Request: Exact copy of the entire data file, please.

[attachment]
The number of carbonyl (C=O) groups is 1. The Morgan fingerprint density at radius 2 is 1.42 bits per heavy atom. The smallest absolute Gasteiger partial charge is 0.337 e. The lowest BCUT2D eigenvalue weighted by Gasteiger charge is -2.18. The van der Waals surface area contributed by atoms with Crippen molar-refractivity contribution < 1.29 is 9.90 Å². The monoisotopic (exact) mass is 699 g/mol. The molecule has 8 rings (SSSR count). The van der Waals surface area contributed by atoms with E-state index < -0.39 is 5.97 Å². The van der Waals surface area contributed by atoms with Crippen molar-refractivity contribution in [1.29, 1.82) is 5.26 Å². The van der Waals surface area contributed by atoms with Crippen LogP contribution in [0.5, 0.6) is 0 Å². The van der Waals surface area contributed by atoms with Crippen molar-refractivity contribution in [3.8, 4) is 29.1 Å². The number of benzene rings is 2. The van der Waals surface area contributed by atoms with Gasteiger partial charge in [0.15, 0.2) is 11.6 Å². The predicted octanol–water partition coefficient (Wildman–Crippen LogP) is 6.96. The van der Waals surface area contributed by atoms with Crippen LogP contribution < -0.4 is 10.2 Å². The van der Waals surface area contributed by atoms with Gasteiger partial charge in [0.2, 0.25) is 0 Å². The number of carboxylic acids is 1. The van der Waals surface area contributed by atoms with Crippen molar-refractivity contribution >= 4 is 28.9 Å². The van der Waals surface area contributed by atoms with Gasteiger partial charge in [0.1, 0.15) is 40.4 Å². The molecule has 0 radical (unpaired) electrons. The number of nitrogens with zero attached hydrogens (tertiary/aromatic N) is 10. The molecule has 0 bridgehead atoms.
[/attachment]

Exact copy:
The number of carbonyl (C=O) groups is 1. The Morgan fingerprint density at radius 2 is 1.42 bits per heavy atom. The smallest absolute Gasteiger partial charge is 0.337 e. The lowest BCUT2D eigenvalue weighted by Gasteiger charge is -2.18. The van der Waals surface area contributed by atoms with Crippen molar-refractivity contribution < 1.29 is 9.90 Å². The monoisotopic (exact) mass is 699 g/mol. The molecule has 8 rings (SSSR count). The van der Waals surface area contributed by atoms with E-state index < -0.39 is 5.97 Å². The van der Waals surface area contributed by atoms with Crippen molar-refractivity contribution in [1.29, 1.82) is 5.26 Å². The van der Waals surface area contributed by atoms with Crippen LogP contribution in [0.5, 0.6) is 0 Å². The van der Waals surface area contributed by atoms with Crippen molar-refractivity contribution in [3.8, 4) is 29.1 Å². The number of benzene rings is 2. The van der Waals surface area contributed by atoms with Gasteiger partial charge in [0.15, 0.2) is 11.6 Å². The predicted octanol–water partition coefficient (Wildman–Crippen LogP) is 6.96. The van der Waals surface area contributed by atoms with Crippen LogP contribution < -0.4 is 10.2 Å². The van der Waals surface area contributed by atoms with Gasteiger partial charge in [0.2, 0.25) is 0 Å². The number of carboxylic acids is 1. The van der Waals surface area contributed by atoms with Crippen molar-refractivity contribution >= 4 is 28.9 Å². The van der Waals surface area contributed by atoms with Gasteiger partial charge in [0.1, 0.15) is 40.4 Å². The molecule has 0 radical (unpaired) electrons. The number of nitrogens with zero attached hydrogens (tertiary/aromatic N) is 10. The molecule has 0 bridgehead atoms.